Traveler's notebook mods

Traveler's Company Traveler's Notebook modifications

Cover Image

Ah yes, my Traveler's Company traveler's notebook (TN) that I received as a gift many years ago—still grossly underused since I mainly use A5 size for most things personal. I have a very romantic idea of what these notebooks should look like based on what the internet has fed me: stuffed to the brim, all sorts of collagey inserts, vintage/nostalgia vibe, brass, lots of danglies/customization/charms/etc. Honestly I like all of these things, in concept!

In practice, I am very basic and function is always what wins. Function for me means: not a super fat book, not a carry-all, it's for writing/drawing in the pages, and it has to lay as flat as possible.

I finally bit the bullet and made the little changes to my TN:

  • Put something on the closure string
  • Cut off that bead!!
  • Insert two bookmarks instead of one
  • Move the closure cord to the spine

I wasn't sure if this was all going to work out, but thankfully it did!

Collage of 3 photos of different views of a modified traveler's company notebook cover, showing the front (closure elastic across cover), back, and front (closure elastic undone). The notebook is camel brown coloured leather, with a light brown elastic closure cord. The elastic closure also has a wooden ring hanging from it. A fountain pen with a brown cap and jade coloured body is paired with the notebook.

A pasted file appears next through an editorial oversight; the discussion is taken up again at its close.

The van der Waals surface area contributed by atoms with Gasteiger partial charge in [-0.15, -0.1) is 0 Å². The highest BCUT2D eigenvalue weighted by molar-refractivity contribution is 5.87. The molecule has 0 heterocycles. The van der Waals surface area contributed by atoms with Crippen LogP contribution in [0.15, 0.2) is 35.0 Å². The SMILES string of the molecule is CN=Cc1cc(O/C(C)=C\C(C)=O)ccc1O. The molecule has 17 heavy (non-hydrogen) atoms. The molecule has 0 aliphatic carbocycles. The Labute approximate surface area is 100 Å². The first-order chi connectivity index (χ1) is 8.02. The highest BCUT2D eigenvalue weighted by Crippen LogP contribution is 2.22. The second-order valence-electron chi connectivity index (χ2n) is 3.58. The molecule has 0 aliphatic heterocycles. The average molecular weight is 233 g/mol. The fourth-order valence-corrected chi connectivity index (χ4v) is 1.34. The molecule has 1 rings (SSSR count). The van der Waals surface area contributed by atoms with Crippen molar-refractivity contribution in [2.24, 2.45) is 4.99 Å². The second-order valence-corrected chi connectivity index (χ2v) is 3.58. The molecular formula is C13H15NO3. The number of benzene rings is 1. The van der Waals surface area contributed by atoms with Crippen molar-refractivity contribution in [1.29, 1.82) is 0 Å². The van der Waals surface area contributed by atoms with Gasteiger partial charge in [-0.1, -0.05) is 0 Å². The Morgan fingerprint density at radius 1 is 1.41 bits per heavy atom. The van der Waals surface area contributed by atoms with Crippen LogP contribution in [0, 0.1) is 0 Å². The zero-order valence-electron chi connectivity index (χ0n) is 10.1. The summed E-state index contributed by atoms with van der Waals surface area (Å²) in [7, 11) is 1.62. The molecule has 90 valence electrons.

Pen in photo is a Manaslu from Jeb's Pens with a gold tone jowo B nib! MATCHY!!

My "charm"

My cover is scuffed up not because I carry it around, but rather, because of a short stint with some brass charms/tassels that I had on here, as well as some metal dangles on the bookmark strings. This notebook cover has BARELY been used.

I removed all of the metal charms/dangles NOT because of them scuffing up the cover (I don't care!) but rather, I don't like the sound of metal hitting things (e.g., when I put the notebook down on any hard surface, it would make clacking or jingle noise). While I don't care much about scuffing up the cover, I do care a bit more about metal scraping up against my writing surfaces—it means I'd have to be more careful about where I put the notebook down! Sometimes metal charm/dangles got trapped underneath my notebook and I'd have to pull it out while writing. Long story short, I got rid of everything metal and opted for an old ring made out of bent woods and some mysterious material. It's very lightweight and round, so doesn't make too much noise or scuff other things up. By chance, the colour scheme of the ring matches super well with the camel cover, elastic cord, and the off-white bookmarks I added! MATCHY!

No more bead/clasp

The original TN has a metal crimp/clasp/bead in the top left of the notebook. It holds the elastic knots in place and keeps them out of sight. This means that the notebook doesn't quite lay flat at the top of the spine and there are also metal scrapping possibilities against your writing surface.

I finally cut it off. Cutting it off meant that I didn't have enough elastic to string it the way it was originally, so I strung it a different way (reverse-ish), which still works for my purposes (I don't have a super stuffed notebook system). Instead of tying knots on the inside, I tied the elastics on the top/bottom, facing the outside. The spine still lays pretty flat, so I'm happy!